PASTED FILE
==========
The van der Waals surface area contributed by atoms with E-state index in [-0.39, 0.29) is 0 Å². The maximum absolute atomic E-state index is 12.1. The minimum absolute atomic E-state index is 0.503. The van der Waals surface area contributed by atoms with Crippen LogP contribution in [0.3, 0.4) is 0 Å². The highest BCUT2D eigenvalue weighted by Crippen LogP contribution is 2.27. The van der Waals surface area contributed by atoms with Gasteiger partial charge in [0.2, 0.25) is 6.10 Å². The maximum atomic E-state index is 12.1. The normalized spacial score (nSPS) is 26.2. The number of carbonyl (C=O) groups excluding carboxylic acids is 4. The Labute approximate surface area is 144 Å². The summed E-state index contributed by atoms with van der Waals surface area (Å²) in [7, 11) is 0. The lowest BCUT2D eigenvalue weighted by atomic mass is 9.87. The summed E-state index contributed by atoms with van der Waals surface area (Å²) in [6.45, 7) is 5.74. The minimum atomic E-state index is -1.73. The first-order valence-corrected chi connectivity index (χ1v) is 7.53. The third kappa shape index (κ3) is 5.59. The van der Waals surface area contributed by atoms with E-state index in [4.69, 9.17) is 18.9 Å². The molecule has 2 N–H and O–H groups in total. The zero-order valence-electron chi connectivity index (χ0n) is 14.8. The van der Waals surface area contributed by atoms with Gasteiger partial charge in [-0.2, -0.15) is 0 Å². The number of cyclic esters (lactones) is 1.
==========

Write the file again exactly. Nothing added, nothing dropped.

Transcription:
The van der Waals surface area contributed by atoms with E-state index in [-0.39, 0.29) is 0 Å². The maximum absolute atomic E-state index is 12.1. The minimum absolute atomic E-state index is 0.503. The van der Waals surface area contributed by atoms with Crippen LogP contribution in [0.3, 0.4) is 0 Å². The highest BCUT2D eigenvalue weighted by Crippen LogP contribution is 2.27. The van der Waals surface area contributed by atoms with Gasteiger partial charge in [0.2, 0.25) is 6.10 Å². The maximum atomic E-state index is 12.1. The normalized spacial score (nSPS) is 26.2. The number of carbonyl (C=O) groups excluding carboxylic acids is 4. The Labute approximate surface area is 144 Å². The summed E-state index contributed by atoms with van der Waals surface area (Å²) in [7, 11) is 0. The lowest BCUT2D eigenvalue weighted by atomic mass is 9.87. The summed E-state index contributed by atoms with van der Waals surface area (Å²) in [6.45, 7) is 5.74. The minimum atomic E-state index is -1.73. The first-order valence-corrected chi connectivity index (χ1v) is 7.53. The third kappa shape index (κ3) is 5.59. The van der Waals surface area contributed by atoms with E-state index in [4.69, 9.17) is 18.9 Å². The molecule has 2 N–H and O–H groups in total. The zero-order valence-electron chi connectivity index (χ0n) is 14.8. The van der Waals surface area contributed by atoms with Gasteiger partial charge in [-0.2, -0.15) is 0 Å². The number of cyclic esters (lactones) is 1.